So you’re a pro. Everyone comes to you as the expert on this topic. You know you’ve got a ton of knowledge to share, but you just don’t know how to create and deliver a training.
Of course, we’ve all seen the mountains of online articles, how-to videos, and must-read books on this topic. Adult learning and facilitation are deep topics, but here are a few quick best practices to get you started. It may take some time to find your own voice — don’t forget to enjoy the process instead of rushing to get it done at the last minute.
- Discussion is better than a lecture
- You shouldn’t be the only person talking. Lectures are proven an ineffective way for someone to learn. People learn by testing, trying and talking. When you alone lead the conversation, you’ll drive where you want to go. By allowing for intermittent tangents, you can customize your message and let your audience take the wheel, building commitment and empathy around the experience.
- Ask lots of open-ended questions. You might be surprised by the input and learn a little something yourself! If you’re nervous, plan out which questions you’ll ask before. The silence after you ask may seem deafening and last a lifetime. Be patient and let the curiosity of the crowd take control, even if only briefly.
- This one is pretty obvious. If you’re reading this article, you’re the kind of person who will practice and prepare. Whenever you’re new to an audience or to sharing about a specific topic, you’ll want to rehearse enough to be able to give the major highlights of the presentation with little to no hesitation or resistance.
- That being said, try not to prepare a speech or stress about exact phrases; you don’t want to feel tied to a script. Instead focus on the ideas. Have a few words on the screen to remind yourself of where you wanted to go. Rehearsing prior will help build your intuition around the topic, which will put everyone at ease.
- Start small! If you are brand new at facilitating learning or a training, practice on a few friends or co-workers ahead of time. You’ll feel so much more confident once you’ve had a chance to say things out loud and gather feedback from your trusted team of supporters.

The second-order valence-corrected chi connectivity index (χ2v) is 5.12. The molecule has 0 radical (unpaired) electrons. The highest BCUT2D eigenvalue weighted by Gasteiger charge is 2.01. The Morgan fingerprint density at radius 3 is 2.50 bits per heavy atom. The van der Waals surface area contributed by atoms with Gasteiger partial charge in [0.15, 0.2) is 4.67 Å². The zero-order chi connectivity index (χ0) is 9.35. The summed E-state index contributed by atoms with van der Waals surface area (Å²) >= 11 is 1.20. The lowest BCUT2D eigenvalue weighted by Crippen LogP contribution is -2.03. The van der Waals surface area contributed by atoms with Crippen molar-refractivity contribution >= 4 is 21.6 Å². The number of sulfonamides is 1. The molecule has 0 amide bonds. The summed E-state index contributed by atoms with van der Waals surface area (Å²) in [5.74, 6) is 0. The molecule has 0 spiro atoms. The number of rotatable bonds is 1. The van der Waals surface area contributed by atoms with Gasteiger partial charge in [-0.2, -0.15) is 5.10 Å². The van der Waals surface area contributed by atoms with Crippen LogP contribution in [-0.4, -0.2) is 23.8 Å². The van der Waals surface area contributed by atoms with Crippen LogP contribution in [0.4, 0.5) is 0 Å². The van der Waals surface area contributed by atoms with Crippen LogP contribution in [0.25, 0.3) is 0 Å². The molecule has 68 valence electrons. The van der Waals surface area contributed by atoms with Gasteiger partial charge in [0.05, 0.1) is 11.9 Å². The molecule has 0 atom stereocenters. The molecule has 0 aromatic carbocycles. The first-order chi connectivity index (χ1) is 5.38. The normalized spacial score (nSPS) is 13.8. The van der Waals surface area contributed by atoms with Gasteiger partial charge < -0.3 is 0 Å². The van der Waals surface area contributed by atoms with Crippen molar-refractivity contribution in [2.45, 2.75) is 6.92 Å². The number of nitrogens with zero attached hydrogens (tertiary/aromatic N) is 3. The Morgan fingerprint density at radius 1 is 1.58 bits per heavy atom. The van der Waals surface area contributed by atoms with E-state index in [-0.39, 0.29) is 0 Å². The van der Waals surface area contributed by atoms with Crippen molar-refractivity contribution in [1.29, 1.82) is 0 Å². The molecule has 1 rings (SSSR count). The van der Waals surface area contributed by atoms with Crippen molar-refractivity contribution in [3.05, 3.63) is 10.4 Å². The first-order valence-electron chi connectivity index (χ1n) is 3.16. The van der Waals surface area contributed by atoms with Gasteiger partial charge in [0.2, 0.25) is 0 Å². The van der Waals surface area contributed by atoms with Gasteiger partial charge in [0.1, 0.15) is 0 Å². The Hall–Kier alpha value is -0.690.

- Don’t try to share everything
- You’re leading this training because you have a wealth of knowledge. However, the goal of this training isn’t for you to flaunt everything you know. Play around with variations of how you can present information to find what’s most comfortable for you.Be explicit about 3-5 main takeaways. Create each presentation specifically for the people in the room.
- If you’re in a crowd of new hires – what’s most actionable for the novice? Talking with managers? – what’s most useful for the intermediate? Only in high profile demonstrations should you discuss what’s most interesting for the expert.
- Follow up!
- Don’t rely on your own experience to become a better presenter. Get feedback from the learners. What do they plan to implement? If they were leading the session, what might they have done differently? Every presentation and training should include feedback mechanisms to ensure you’re constantly improving.
- If you offered to share additional resources or a recording of the training, make sure you do it the same day. Timing matters – people will forget or feel less engaged even a day later.
Planning, presenting, and collecting feedback can seem like a daunting process if you’re starting from scratch. Just remember it’s a symbol of your achievement and be sure to look forward to the time allotted to you. Use it well, and you’ll certainly be asked to do it again.
By Stephanie Goodwin, Learning & Development Manager at Premier Talent Partners